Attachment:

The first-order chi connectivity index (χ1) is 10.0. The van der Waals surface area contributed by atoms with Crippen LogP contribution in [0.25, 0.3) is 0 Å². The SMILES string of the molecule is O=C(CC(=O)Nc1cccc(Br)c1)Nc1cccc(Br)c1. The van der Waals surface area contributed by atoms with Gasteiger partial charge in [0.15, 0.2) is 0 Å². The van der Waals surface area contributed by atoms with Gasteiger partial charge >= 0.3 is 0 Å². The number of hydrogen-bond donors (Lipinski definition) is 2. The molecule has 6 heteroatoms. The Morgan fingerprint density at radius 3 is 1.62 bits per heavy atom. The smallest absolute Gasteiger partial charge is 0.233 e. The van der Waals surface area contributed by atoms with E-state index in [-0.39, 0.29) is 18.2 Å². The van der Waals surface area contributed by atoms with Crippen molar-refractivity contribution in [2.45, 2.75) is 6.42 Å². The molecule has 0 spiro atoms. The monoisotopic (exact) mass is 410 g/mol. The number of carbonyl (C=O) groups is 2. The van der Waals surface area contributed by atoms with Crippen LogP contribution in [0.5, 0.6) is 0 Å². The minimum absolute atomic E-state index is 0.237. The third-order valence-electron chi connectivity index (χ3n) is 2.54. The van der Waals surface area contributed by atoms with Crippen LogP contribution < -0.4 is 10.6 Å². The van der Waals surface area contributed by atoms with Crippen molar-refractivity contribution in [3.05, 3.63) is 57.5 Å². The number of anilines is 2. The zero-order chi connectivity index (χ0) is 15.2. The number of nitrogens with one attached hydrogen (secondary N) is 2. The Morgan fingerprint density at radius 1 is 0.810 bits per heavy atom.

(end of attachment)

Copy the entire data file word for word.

The first-order chi connectivity index (χ1) is 10.0. The van der Waals surface area contributed by atoms with Crippen LogP contribution in [0.25, 0.3) is 0 Å². The SMILES string of the molecule is O=C(CC(=O)Nc1cccc(Br)c1)Nc1cccc(Br)c1. The van der Waals surface area contributed by atoms with Gasteiger partial charge in [0.15, 0.2) is 0 Å². The van der Waals surface area contributed by atoms with Gasteiger partial charge >= 0.3 is 0 Å². The number of hydrogen-bond donors (Lipinski definition) is 2. The molecule has 6 heteroatoms. The Morgan fingerprint density at radius 3 is 1.62 bits per heavy atom. The smallest absolute Gasteiger partial charge is 0.233 e. The van der Waals surface area contributed by atoms with E-state index in [-0.39, 0.29) is 18.2 Å². The van der Waals surface area contributed by atoms with Crippen molar-refractivity contribution in [2.45, 2.75) is 6.42 Å². The molecule has 0 spiro atoms. The monoisotopic (exact) mass is 410 g/mol. The number of carbonyl (C=O) groups is 2. The van der Waals surface area contributed by atoms with Crippen LogP contribution in [0.5, 0.6) is 0 Å². The minimum absolute atomic E-state index is 0.237. The third-order valence-electron chi connectivity index (χ3n) is 2.54. The van der Waals surface area contributed by atoms with Crippen LogP contribution < -0.4 is 10.6 Å². The van der Waals surface area contributed by atoms with Crippen molar-refractivity contribution in [3.05, 3.63) is 57.5 Å². The number of anilines is 2. The zero-order chi connectivity index (χ0) is 15.2. The number of nitrogens with one attached hydrogen (secondary N) is 2. The Morgan fingerprint density at radius 1 is 0.810 bits per heavy atom.